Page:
Virginia earned the top rating — “Meets Requirements”– for the 11th consecutive year on a federal report card looking at outcomes for students with disabilities.
“Results-driven accountability looks beyond compliance with the provisions of IDEA [Individuals with Disabilities Education Act] to see whether the efforts of special educators at the state and local levels are actually improving outcomes for students with disabilities. This latest federal rating shows that Virginia’s special educators continue to do just that,” Superintendent of Public Instruction Jillian Balow said in a Virginia Department of Education [VDOE] press release. “I think every school in the Commonwealth can take a page from the special education playbook by providing individualized instruction plans and tailored interventions for all students.”
As part of his “Investment Week” announcing American Rescue Plan Act (ARPA) allocation proposals, Governor Ralph Northam announced $862 million for Virginia’s unemployment insurance trust fund, depleted during COVID-19.
“Shoring up the Commonwealth’s unemployment insurance trust fund is a smart investment that will prevent Virginia businesses from paying higher taxes and allow our economy to continue surging,” Northam said in a Tuesday announcement.
Department of Behavioral Health and Developmental Services Commissioner Alison Land asked for about $216 million in American Recovery Plan Act funds in a presentation to legislators. Her number-one ask was $75 million to increase salaries to retain and attract staff to Virginia’s troubled mental health facilities.
A week ago, Land closed admissions at five of the state’s eight mental health facilities. On Thursday, she told the Joint Subcommittee to Study Mental Health Services in the 21st Century those closures were necessary to help reduce the number of patients at dangerously understaffed facilities.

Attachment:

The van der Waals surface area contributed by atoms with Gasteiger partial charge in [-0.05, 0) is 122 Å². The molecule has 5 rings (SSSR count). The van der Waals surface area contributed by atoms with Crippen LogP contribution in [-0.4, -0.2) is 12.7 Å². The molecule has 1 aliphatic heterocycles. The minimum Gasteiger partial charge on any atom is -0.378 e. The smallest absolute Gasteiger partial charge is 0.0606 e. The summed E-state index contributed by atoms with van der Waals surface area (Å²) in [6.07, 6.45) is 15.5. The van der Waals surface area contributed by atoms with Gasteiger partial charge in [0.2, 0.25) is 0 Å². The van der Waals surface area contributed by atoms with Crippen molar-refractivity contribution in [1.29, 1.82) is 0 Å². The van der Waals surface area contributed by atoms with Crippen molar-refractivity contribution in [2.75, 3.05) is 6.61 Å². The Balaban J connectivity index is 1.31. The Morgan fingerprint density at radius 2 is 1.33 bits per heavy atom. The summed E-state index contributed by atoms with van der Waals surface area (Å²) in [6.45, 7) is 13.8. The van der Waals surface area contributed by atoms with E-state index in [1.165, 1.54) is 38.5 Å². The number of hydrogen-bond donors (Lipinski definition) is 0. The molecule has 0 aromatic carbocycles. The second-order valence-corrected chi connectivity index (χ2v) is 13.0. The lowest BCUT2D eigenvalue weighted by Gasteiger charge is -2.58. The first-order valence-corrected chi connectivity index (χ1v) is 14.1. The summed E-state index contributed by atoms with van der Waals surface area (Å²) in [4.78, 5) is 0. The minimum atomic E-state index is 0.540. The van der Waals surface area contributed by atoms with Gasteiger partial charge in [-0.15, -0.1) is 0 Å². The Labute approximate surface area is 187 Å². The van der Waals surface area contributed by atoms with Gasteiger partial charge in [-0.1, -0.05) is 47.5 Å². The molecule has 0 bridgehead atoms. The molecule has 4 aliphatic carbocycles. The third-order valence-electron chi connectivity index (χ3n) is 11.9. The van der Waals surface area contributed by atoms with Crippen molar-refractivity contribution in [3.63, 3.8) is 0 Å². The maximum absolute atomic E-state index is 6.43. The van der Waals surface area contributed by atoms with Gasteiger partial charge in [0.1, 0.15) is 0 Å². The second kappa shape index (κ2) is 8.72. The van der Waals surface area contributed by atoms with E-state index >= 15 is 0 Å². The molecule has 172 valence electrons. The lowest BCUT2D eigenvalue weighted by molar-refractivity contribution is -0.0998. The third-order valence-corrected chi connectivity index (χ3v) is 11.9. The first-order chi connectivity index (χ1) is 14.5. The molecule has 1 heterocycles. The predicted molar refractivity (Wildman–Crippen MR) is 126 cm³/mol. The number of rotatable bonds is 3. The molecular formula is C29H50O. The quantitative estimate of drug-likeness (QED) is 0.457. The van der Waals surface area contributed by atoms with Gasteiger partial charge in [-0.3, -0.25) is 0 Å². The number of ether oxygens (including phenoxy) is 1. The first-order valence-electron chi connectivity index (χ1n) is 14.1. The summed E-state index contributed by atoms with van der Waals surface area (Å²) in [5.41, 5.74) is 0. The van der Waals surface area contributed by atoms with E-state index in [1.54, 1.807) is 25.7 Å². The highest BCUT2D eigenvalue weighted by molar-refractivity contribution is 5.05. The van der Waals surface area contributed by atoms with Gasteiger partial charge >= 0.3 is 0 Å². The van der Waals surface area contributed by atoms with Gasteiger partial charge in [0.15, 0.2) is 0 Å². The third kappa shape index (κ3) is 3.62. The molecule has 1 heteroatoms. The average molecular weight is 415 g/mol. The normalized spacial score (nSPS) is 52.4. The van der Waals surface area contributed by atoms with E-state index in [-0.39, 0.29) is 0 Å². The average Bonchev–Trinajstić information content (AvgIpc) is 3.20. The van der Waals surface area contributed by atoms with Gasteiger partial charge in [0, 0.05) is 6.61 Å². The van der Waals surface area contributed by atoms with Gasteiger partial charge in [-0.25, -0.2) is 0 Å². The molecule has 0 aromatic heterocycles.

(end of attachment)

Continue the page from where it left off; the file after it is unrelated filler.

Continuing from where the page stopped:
Five of Virginia’s eight state-owned adult mental health hospitals will be closed to new admissions temporarily, due to staff shortages. On Friday, Department of Behavioral Health and Developmental Services Commissioner Allison Land sent a letter announcing the shortages, citing 1,547 direct patient support staff vacancies out of about 5,500 state staff, with 108 resignations occurring in the past two weeks. Contract staff are also leaving, due to “unrelenting stress, required overtime,” and a “dangerous environment.”
Virginia’s eight state-run mental health hospitals are operating at near-peak capacity, while operating at just 60 to 75 percent staffing levels, according to a presentation Virginia Department of Behavioral Health and Developmental Services Commissioner Alison Land gave legislators on Tuesday.
“We’ve been working on this issue for years and years before I came, and the picture just keeps looking bleaker, and not better, I have to say,” Land said.
State health facilities operated by the Virginia Department of Behavioral Health and Developmental Services (DBHDS) were tipped off with advance knowledge on unannounced COVID-19 protocol inspections, according to a report from the Office of the State Inspector General (OSIG) released last Thursday.
The report claimed that DBHDS personnel shared detailed information regarding inspections with as many as 11 facilities throughout the Commonwealth.